Physics

Coupling Superconductivity and Magnetism

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Science  20 Dec 2002:
Vol. 298, Issue 5602, pp. 2287
DOI: 10.1126/science.298.5602.2287b

Superconductivity and the Kondo effect are two well-known and fairly well-understood examples of many-body systems. Both involve the interaction of electron spin, and the competition of their different coupling mechanisms has led to theoretical proposals for coupling superconductivity and magnetism. The superconductor provides a natural source of entangled electron pairs, and the repulsive interaction of localized spin in the Kondo effect spatially separates the pairs while keeping them entangled.

Buitelaar et al. connected a quantum dot to superconducting leads and show that changing the number of electrons on the dot from odd (Kondo regime) to even (non-Kondo regime) strongly affects the transport of the superconducting pairs through the dot. In particular, they show that relative strength between the Kondo correlation and the pairing strength of the superconducting pairs will be an important consideration if a source of nonlocal spin- entangled pairs is to be realized. — ISO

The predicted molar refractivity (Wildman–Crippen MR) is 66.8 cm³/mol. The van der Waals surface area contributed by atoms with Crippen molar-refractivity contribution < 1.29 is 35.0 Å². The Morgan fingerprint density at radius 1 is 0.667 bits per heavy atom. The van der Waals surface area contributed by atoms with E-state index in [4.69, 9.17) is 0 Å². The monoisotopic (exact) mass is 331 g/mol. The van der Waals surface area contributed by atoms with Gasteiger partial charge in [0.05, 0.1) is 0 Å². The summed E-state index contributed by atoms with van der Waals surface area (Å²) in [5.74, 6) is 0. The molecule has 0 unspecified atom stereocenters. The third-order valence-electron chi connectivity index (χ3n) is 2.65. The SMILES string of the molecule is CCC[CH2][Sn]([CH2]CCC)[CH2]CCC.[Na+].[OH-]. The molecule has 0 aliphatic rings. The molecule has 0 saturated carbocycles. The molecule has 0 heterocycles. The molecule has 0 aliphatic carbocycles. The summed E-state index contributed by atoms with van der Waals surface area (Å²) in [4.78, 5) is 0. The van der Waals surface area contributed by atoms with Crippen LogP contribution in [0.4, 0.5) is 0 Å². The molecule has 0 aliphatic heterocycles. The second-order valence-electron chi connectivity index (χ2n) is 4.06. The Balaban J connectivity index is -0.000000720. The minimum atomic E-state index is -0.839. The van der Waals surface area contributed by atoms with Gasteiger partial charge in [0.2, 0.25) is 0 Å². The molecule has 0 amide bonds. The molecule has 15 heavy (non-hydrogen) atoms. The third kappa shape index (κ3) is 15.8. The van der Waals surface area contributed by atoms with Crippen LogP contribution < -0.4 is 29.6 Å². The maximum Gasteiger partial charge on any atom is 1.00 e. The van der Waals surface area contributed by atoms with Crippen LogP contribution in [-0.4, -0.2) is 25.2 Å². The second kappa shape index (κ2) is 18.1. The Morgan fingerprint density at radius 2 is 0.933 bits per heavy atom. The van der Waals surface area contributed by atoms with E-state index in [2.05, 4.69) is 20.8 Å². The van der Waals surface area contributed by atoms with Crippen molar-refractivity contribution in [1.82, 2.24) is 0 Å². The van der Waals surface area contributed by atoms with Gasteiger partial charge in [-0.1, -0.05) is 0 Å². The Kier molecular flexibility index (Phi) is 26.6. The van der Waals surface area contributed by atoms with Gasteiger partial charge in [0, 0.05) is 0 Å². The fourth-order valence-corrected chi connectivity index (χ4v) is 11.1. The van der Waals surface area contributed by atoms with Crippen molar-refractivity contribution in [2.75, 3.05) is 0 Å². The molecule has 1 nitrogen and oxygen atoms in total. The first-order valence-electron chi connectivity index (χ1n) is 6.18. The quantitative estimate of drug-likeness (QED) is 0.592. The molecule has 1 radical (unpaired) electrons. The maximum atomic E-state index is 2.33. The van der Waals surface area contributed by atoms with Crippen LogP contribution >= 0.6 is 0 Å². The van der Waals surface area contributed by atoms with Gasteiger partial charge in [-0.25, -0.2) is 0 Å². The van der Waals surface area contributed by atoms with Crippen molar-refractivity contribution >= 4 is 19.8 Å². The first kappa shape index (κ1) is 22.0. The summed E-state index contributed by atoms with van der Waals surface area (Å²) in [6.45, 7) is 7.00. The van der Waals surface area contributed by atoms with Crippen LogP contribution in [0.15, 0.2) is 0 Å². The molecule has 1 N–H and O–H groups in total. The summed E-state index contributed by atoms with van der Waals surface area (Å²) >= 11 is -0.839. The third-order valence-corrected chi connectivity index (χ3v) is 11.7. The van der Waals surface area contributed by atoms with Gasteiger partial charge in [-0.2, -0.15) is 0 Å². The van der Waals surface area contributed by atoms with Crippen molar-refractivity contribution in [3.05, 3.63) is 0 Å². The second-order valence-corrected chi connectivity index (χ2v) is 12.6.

Phys. Rev. Lett.89, 256801 (2002).

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